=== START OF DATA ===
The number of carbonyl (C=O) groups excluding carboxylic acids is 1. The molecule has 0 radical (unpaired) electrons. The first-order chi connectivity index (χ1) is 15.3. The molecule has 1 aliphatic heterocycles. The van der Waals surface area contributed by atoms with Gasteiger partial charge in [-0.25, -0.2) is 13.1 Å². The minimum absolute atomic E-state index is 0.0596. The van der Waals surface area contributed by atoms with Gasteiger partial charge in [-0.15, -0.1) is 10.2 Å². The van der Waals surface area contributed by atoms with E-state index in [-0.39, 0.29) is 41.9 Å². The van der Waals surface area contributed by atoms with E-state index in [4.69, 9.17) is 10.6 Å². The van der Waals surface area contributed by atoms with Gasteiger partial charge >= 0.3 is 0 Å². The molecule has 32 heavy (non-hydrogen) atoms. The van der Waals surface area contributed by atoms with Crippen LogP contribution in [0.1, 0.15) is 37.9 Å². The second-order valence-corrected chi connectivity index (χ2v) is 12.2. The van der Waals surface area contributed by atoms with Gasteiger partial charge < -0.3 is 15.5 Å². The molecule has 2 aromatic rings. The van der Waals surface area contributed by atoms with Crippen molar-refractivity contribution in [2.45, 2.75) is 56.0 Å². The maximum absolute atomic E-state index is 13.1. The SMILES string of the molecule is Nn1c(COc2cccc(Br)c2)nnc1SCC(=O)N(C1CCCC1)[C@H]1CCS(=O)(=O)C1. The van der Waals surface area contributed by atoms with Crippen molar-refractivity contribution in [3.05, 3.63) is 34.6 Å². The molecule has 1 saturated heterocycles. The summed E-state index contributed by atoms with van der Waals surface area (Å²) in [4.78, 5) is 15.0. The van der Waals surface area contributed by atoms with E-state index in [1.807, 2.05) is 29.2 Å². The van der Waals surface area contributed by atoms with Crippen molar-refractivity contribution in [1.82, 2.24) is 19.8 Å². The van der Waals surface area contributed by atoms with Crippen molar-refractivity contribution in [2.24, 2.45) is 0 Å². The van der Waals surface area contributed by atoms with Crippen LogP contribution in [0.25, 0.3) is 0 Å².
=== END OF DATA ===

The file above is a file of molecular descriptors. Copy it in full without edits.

The number of carbonyl (C=O) groups excluding carboxylic acids is 1. The molecule has 0 radical (unpaired) electrons. The first-order chi connectivity index (χ1) is 15.3. The molecule has 1 aliphatic heterocycles. The van der Waals surface area contributed by atoms with Gasteiger partial charge in [-0.25, -0.2) is 13.1 Å². The minimum absolute atomic E-state index is 0.0596. The van der Waals surface area contributed by atoms with Gasteiger partial charge in [-0.15, -0.1) is 10.2 Å². The van der Waals surface area contributed by atoms with E-state index in [-0.39, 0.29) is 41.9 Å². The van der Waals surface area contributed by atoms with E-state index in [4.69, 9.17) is 10.6 Å². The van der Waals surface area contributed by atoms with Gasteiger partial charge >= 0.3 is 0 Å². The molecule has 32 heavy (non-hydrogen) atoms. The van der Waals surface area contributed by atoms with Crippen LogP contribution in [0.1, 0.15) is 37.9 Å². The second-order valence-corrected chi connectivity index (χ2v) is 12.2. The van der Waals surface area contributed by atoms with Gasteiger partial charge < -0.3 is 15.5 Å². The molecule has 2 aromatic rings. The van der Waals surface area contributed by atoms with Crippen molar-refractivity contribution in [2.45, 2.75) is 56.0 Å². The maximum absolute atomic E-state index is 13.1. The SMILES string of the molecule is Nn1c(COc2cccc(Br)c2)nnc1SCC(=O)N(C1CCCC1)[C@H]1CCS(=O)(=O)C1. The van der Waals surface area contributed by atoms with Crippen molar-refractivity contribution in [3.05, 3.63) is 34.6 Å². The molecule has 1 saturated heterocycles. The summed E-state index contributed by atoms with van der Waals surface area (Å²) in [4.78, 5) is 15.0. The van der Waals surface area contributed by atoms with E-state index in [1.807, 2.05) is 29.2 Å². The van der Waals surface area contributed by atoms with Crippen molar-refractivity contribution in [1.82, 2.24) is 19.8 Å². The van der Waals surface area contributed by atoms with Crippen molar-refractivity contribution in [2.24, 2.45) is 0 Å². The van der Waals surface area contributed by atoms with Crippen LogP contribution in [0.25, 0.3) is 0 Å².